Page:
Nestled in Mount Everest Sagarmāthā National Park, a UNESCO World Heritage Site since 1979, Gorak Shep is reached only by a strenuous six-day hike from the trailhead and nearest airport. All supplies, food, and fuel must be carried on yaks or porters. There are no electrical, sanitation and water supply systems and all human waste from Everest Base Camp and surrounding base camps is dumped here, untreated, into open pits.

Jurisdictional Approvals

Mount Everest Biogas Project has received formal approval from the two key agencies to construct the project: the Sagarmāthā Pollution Control Committee and the Sagarmatha National Park Buffer Zone Management Committee.

Community Support

Local participation and good stewardship are essential to the success of the Mount Everest Biogas Project. During a May 2013 site visit, the eam garnered the support of and the formal approval of the site location from the Gorak Shep Teahouse Owners Association.


Once operational, Mount Everest Biogas Project will eliminate the annual dumping of 26,000 pounds of solid human waste in the vicinity of Gorak Shep. Additional environmental benefits of this project are: lessened risk of water contamination by fecal coli form, reduced reliance on burning wood or yak dung for heating and resultant health risks, curtailed deforestation of limited wood resources in the area.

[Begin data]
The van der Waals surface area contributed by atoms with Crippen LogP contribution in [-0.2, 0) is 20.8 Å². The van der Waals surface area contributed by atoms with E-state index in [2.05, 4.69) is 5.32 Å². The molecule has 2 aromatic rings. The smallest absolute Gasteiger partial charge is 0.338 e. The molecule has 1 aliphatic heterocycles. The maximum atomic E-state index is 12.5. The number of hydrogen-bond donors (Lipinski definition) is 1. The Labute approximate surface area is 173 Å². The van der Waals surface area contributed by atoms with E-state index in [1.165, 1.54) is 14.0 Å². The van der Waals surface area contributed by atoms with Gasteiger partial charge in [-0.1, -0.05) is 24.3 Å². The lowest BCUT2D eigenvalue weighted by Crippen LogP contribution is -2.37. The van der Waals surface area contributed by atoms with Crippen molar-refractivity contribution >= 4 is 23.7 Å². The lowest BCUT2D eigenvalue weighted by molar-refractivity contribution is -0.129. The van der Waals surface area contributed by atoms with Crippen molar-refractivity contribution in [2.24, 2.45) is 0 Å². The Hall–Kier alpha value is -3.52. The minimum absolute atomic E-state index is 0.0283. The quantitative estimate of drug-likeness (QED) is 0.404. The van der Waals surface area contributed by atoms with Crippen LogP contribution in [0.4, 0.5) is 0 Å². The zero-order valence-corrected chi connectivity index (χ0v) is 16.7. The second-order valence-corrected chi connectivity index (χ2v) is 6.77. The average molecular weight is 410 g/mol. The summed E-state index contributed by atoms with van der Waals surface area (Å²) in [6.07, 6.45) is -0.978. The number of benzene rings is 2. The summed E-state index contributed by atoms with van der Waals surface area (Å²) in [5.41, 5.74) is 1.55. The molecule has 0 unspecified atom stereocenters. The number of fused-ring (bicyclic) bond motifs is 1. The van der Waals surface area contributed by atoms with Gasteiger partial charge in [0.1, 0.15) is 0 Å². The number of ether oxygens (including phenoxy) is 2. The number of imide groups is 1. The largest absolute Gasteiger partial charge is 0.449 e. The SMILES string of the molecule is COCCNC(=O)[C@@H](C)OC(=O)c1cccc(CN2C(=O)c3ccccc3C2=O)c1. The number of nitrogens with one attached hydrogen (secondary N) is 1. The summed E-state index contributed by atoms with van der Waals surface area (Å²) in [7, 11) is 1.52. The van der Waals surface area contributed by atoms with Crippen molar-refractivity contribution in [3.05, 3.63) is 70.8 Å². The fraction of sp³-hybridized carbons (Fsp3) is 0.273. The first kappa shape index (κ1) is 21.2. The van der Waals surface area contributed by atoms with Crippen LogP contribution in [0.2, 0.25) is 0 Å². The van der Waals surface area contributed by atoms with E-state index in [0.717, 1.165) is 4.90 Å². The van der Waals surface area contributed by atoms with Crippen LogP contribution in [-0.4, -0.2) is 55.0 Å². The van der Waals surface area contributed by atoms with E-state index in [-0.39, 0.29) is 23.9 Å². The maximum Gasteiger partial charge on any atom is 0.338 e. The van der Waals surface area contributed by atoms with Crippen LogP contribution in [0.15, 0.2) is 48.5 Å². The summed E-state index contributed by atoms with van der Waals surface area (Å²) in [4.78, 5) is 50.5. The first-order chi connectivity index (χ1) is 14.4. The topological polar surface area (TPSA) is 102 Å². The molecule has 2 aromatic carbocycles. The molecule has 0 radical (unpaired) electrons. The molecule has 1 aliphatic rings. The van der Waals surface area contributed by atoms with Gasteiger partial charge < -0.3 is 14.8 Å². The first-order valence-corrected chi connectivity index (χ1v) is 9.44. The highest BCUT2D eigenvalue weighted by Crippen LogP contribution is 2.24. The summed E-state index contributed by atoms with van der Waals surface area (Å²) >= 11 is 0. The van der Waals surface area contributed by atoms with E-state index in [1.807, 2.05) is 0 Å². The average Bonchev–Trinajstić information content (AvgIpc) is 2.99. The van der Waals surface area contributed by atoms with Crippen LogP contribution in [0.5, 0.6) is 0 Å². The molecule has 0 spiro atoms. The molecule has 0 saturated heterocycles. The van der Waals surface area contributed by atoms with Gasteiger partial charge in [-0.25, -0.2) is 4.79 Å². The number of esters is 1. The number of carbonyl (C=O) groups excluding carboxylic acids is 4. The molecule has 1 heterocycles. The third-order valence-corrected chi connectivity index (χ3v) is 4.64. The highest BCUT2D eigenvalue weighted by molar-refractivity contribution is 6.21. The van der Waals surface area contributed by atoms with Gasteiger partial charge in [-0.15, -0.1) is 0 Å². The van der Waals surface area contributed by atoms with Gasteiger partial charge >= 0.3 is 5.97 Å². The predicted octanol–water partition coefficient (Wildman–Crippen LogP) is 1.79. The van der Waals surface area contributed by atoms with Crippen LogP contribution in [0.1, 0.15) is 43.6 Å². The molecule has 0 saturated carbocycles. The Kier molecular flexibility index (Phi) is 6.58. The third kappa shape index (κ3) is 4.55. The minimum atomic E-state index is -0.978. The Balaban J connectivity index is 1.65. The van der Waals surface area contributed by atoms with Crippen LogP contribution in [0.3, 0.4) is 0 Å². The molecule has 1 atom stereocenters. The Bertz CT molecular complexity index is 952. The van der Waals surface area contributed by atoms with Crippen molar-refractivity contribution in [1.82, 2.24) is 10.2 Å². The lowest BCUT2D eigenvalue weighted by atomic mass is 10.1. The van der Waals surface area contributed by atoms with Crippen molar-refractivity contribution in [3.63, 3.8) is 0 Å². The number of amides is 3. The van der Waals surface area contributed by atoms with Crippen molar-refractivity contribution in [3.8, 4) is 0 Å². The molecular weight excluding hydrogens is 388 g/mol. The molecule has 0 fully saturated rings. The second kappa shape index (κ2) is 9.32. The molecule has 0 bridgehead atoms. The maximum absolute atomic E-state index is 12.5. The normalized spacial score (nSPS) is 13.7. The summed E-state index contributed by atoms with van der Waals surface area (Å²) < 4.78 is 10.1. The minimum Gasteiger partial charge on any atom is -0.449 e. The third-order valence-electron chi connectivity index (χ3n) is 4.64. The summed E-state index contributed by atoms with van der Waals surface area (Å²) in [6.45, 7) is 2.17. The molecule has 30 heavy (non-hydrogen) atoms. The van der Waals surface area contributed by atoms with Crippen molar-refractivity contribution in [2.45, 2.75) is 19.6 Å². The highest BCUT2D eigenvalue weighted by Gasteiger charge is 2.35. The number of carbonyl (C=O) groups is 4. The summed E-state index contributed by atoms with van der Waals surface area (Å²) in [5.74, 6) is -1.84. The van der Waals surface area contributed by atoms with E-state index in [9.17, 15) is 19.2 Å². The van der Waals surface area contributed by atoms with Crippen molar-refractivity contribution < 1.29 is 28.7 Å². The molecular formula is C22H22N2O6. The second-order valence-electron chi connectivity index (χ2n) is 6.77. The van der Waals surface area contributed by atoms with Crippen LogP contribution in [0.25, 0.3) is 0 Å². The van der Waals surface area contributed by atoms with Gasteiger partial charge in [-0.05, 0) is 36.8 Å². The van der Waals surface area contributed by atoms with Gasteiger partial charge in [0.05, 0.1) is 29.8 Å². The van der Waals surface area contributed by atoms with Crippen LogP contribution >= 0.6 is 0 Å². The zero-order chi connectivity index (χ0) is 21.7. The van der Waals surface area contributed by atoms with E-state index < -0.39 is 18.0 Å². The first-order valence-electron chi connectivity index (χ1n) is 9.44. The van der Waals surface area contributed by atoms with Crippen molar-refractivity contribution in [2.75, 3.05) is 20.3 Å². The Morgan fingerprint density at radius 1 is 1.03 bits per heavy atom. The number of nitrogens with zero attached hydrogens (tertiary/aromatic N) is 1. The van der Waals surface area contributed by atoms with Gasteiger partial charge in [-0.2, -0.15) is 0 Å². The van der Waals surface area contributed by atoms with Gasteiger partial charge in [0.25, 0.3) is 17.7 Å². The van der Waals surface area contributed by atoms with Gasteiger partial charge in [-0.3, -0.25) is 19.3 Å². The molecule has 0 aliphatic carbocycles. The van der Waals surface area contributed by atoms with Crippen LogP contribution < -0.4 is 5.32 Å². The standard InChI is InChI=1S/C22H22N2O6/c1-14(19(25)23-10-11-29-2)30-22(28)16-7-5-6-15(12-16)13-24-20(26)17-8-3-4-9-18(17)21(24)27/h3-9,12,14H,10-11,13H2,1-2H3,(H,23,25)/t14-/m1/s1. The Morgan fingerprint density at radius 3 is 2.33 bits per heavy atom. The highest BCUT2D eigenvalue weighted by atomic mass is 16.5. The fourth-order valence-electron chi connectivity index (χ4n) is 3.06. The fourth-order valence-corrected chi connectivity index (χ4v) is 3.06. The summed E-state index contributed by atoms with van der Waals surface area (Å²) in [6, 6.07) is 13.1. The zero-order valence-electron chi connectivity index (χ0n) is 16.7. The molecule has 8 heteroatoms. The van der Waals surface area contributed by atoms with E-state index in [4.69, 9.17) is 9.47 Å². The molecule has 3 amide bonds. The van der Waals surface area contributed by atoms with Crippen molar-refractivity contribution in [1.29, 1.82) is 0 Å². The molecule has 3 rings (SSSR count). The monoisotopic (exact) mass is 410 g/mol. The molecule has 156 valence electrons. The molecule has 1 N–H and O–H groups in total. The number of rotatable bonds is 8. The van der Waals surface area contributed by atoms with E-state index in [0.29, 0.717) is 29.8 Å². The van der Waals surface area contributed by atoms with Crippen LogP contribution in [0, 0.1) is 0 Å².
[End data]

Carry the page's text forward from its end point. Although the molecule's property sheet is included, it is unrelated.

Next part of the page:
The biogas system produces two primary byproducts, both of which will be useful to the local communities. This project will convert waste into methane, a renewable natural gas. This clean fuel will be made available to the local community members in Gorak Shep for cooking and lighting. The pathogen-reduced effluent produced will be available for use by the people in the Khumbu Valley region.

Mount Everest Biogas Project will bring local benefits including job creation during the project construction and operations.


The project team expects to break ground as early as the spring of 2018.

There is no system for bringing in heavy equipment for construction so all excavation work will be completed by hand. The project is expected to be fully operational in spring 2019, just in time for the spring expedition season.